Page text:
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Gypsum crystal growth: from fast growth in the laboratory to ultraslow growth in Nature

Alexander E. Van Driessche 1José Manuel Delgado López 1Gen Sazaki 2Hisao Satoh 4Katsuo Tsukamoto 3Juan Manuel Garcia-Ruiz 1

1. Instituto Andaluz de Ciencias de la Tierra, CSIC-UGR (LEC-IACT), Avda. Las Palmeras, nº 4, Granada 18100, Spain
2. Institute of Low Temperature Science, Hokkaido University (ILTS), N19-W8, Kita-ku, Sapporo 060-0819, Japan
3. Graduate school of Scienece, Sendai 980-8578, Japan
4. Mitsubishir Materials Corporation Kitabukuro, Saitama 330-8508, Japan


The importance of gypsum in both natural and industrial environments has motivated research on the fundamental aspects of gypsum crystallization over the last century. Even so, certain fundamental aspects, such as the growth mechanisms of the different crystal faces, the equilibrium and growth morphology, or the growth kinetics of gypsum at temperatures far above the gypsum-anhydrite transition curve of gypsum are poorly understood. Some of these unanswered questions are present in the giant selenite crystals in Mexico [1] Chile [2] and Spain [3,4] which put forth a challenging problem in the field of crystal growth in natural environments.

Laser confocal differential interference contrast microscopy, atomic force microscopy  and white-beam phase-shift interferometry microscopy  were used to observe in situ the step advancement and the evolution of the surface morphology of the (010) face of gypsum crystals growing from aqueous solutions prepared in the laboratory and natural solutions obtained from the Naica Mine.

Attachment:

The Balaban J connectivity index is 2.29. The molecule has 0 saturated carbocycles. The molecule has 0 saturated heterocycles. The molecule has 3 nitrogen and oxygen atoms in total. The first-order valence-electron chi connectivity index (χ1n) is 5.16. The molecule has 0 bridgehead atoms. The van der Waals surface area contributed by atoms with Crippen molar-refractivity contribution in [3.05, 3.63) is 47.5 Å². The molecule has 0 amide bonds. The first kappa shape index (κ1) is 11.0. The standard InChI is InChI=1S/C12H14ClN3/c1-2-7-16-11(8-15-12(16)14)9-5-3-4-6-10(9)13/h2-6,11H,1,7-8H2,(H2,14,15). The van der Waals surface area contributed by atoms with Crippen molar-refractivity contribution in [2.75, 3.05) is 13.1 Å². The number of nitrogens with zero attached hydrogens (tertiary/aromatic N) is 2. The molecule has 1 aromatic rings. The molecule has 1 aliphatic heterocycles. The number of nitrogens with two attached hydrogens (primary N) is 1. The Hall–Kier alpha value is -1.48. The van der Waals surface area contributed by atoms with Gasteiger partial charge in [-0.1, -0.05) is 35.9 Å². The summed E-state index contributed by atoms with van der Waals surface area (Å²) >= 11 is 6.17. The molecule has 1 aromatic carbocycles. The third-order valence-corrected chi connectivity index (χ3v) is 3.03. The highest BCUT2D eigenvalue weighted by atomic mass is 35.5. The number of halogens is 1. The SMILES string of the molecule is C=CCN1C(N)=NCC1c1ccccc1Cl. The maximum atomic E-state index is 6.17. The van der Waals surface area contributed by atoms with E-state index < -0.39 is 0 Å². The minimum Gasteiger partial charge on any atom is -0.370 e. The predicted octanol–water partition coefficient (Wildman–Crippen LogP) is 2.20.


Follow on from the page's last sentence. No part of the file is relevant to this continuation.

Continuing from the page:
When using supersaturated laboratory solutions we found that 2D nucleation is the main step generation mechanism, even at low supersaturations, and only indirect evidence of spiral hillocks was observed. Due to the elongated morphology of 2D islands along the c-axis and the frequent nucleation of multilayer 2D islands, the (010) develops a characteristic “hill and valley” topography. This type of surface topography is observed at all temperatures. The step kinetic coefficient, βst, was determined in the temperature range 20-80 ºC, and a steep increment in the kinetic coefficient is found with increasing temperature (step velocities as fast as 300 nm/s were measured at 80ºC, [5]). The second part of this work consisted in measuring the growth/dissolution rates of the (010) face of gypsum growing from current Naica waters at different temperatures (45-90ºC). The same “hill and valley” surface topography was observed and the slowest measurable growth rate was found at 55 °C, 1.4±0.2×10−5 nm∕s [6]. At higher temperatures, growth rates increase exponentially because of decreasing gypsum solubility and higher kinetic coefficient. At 50 °C neither growth nor dissolution was observed indicating that growth of giant crystals of gypsum occurred at Naica between 58 °C (gypsum/anhydrite transition temperature) and the current temperature of Naica waters, confirming formation temperatures determined from fluid inclusion studies [1,7].

Our results demonstrate the usefulness of applying advanced in situ optical techniques to gain a better understanding of crystal growth processes occurring at fast time scales (e.g. industry) but also at a geological time scale (e.g. giant gypsum deposits).


[1] Garcıa-Ruiz, J.; Villasuso, R.; Ayora, C.; Canals, A.; Otalora, F. Geology 2007, 35, 327–330.

[2] Cannell, J.; Cooke, R. D.; Walshe, J. L.; Stein, H. Econ. Geol. 2005, 979–1003.

[3] Garcıa-Guinea, J.; Morales, S.; Delgado, A.; Recio, C.; Calaforra, J. M. Geol. Soc. J. 2002, 159, 347–350.

[4] Bernardez Gomez, M. J.; Guisado di Monti, J. C. Pallas 2007, 75, 49–57.

[5] Van Driessche A.E.S., García-Ruiz J.M., Delgado-López J.M. Sazaki G.. Crystal Growth Des. 2010, 10, 3909-3916.

[6] A.E.S. Van Driessche, J.M. García-Ruiz,  K. Tsukamoto, Patiño-López L.D.,   Satoh H. PNAS 2011, 108, 15721-15726.

[7] 5.   Y. Krüger, J.M. García-Ruiz, A. Canals, D. Martí, M. Frenz  Van Driessche A.E.S. Geology (2013)


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Related papers

Presentation: Oral at 17th International Conference on Crystal Growth and Epitaxy - ICCGE-17, General Session 9, by Alexander E. Van Driessche
See On-line Journal of 17th International Conference on Crystal Growth and Epitaxy - ICCGE-17

Submitted: 2013-04-15 09:27
Revised:   2013-04-15 17:49